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Trinity Western University wins legal battle with N.S. Barristers' Society
Society had argued 'community covenant' discriminated against gay people
Nova Scotia's highest court has upheld a decision to allow future graduates of a conservative and controversial law school to practise in the province.
The Nova Scotia Court of Appeal decision released Tuesday rules in favour of the proposed law school at Trinity Western University in Langley, B.C.
Freedom of conscience and religion is the first fundamental freedom upheld in the charter - Trinity Western University spokeswomanThe private, Christian university had been turned down by the Nova Scotia Barristers' Society in 2014 because it requires students and staff to abide by a community covenant. The covenant says students must abstain from sexual intimacy that violates the "sacredness of marriage between a man and a woman."
The barristers' society says that covenant violates the Charter of Rights with regards to sexual orientation and so it refused accreditation to graduates.
But the court said the society's council did not have the authority to "issue rulings whether someone in British Columbia 'unlawfully' violated the Human Rights Act or the charter."
The court did not comment on the charter arguments.
'Freedom of conscience'Trinity Western spokeswoman Amy Robertson has said the covenant has "nothing to do with wanting to push away members of the LGBT communities."
"The community covenant is a core part of defining the TWU community as distinctly Christian," she said Tuesday.
"We are not making a statement about LGBTQ people; we are making a statement about traditional Christian marriage, which is sacred to us. The same covenant calls for all members of the TWU community to respect the dignity of others regardless of their background."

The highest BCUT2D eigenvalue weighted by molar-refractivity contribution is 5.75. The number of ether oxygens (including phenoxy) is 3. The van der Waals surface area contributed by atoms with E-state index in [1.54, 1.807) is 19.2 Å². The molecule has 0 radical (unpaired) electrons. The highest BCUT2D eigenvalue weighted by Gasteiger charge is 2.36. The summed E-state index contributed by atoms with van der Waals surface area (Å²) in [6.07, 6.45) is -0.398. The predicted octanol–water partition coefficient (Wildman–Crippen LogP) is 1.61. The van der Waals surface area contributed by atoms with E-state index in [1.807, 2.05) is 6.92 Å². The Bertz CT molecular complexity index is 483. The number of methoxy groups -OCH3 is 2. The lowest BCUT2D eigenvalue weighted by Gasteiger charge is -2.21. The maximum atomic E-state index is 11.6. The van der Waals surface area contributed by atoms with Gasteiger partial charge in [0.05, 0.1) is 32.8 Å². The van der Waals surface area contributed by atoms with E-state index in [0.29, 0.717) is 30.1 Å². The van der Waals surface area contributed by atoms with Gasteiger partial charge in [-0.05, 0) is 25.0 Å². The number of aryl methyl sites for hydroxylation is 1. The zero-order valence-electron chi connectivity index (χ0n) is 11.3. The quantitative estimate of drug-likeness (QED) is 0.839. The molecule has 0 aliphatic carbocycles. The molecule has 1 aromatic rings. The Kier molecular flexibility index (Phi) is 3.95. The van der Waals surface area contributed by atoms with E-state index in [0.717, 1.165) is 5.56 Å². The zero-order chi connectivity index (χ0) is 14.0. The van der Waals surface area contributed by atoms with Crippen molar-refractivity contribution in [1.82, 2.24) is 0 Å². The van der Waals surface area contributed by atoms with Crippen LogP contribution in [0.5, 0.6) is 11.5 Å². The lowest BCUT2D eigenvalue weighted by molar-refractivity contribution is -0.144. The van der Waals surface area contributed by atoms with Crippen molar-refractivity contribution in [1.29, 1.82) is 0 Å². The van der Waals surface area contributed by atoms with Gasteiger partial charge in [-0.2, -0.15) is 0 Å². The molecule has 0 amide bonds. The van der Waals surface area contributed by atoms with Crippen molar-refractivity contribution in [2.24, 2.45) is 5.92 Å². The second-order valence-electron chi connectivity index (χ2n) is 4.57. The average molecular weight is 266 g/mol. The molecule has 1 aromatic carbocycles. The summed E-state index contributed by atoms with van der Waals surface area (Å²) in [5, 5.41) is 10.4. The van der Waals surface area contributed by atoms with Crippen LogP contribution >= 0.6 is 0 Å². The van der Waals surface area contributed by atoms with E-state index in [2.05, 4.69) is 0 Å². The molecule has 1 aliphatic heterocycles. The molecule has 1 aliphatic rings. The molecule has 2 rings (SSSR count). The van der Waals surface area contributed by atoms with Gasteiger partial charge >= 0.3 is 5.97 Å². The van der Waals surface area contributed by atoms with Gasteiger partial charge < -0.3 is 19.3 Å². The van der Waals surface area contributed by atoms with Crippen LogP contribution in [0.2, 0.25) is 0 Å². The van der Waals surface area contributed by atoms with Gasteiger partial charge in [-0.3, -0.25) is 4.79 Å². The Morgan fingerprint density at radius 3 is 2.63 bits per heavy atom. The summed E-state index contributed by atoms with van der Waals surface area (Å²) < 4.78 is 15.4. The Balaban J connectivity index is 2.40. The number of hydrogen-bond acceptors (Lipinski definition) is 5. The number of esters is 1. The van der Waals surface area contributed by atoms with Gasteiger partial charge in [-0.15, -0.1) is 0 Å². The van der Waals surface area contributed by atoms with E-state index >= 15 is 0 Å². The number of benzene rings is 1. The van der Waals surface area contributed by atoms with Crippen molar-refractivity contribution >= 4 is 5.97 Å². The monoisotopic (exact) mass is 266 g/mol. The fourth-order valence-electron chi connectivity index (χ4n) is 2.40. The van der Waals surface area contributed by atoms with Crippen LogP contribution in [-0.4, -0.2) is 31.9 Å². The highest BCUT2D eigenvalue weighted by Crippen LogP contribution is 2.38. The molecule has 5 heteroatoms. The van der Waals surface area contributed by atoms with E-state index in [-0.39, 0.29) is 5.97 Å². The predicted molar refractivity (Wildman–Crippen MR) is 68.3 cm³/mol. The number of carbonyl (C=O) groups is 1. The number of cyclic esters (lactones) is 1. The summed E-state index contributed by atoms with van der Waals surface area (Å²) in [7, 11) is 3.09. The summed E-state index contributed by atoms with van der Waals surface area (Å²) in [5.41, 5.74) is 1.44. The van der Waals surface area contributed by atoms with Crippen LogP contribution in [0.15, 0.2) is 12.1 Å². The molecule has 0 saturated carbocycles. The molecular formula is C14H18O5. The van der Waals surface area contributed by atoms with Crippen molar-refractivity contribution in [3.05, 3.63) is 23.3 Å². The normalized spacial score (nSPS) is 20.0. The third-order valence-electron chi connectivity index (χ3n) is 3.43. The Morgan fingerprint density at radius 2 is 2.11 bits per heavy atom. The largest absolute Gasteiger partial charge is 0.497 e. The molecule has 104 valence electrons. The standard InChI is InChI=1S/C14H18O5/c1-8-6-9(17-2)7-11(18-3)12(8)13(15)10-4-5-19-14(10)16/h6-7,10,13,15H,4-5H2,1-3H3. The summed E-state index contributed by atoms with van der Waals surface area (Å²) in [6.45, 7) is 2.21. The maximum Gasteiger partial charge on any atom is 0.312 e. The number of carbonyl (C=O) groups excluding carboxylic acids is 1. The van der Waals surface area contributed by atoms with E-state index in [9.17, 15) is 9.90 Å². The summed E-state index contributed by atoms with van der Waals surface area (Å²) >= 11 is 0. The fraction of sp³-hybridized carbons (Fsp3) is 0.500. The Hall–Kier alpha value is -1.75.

The university took the case to the provincial Supreme Court — and won. The barristers' society's appeal was heard in April.
"Freedom of conscience and religion is the first fundamental freedom upheld in the charter," Robertson said in a news release Tuesday.
"Everyone, religious or not, should celebrate this decision, which amounts to a protection of our freedom and our identity."
The planned law school has already received accreditation in six other provinces: Alberta, Saskatchewan, Manitoba, New Brunswick, Prince Edward Island and Newfoundland and Labrador. It is expected to open in 2018.
Legal fights across CanadaThe Law Society of Upper Canada rejected the proposed school as well. Trinity Western appealed, but in June, received a negative ruling from the Ontario Court of Appeal.
The Law Society of British Columbia has also said it will not recognize graduates from the proposed school. That case is before the courts.
Trinity Western says it ultimately expects the matter to go before the Supreme Court of Canada.
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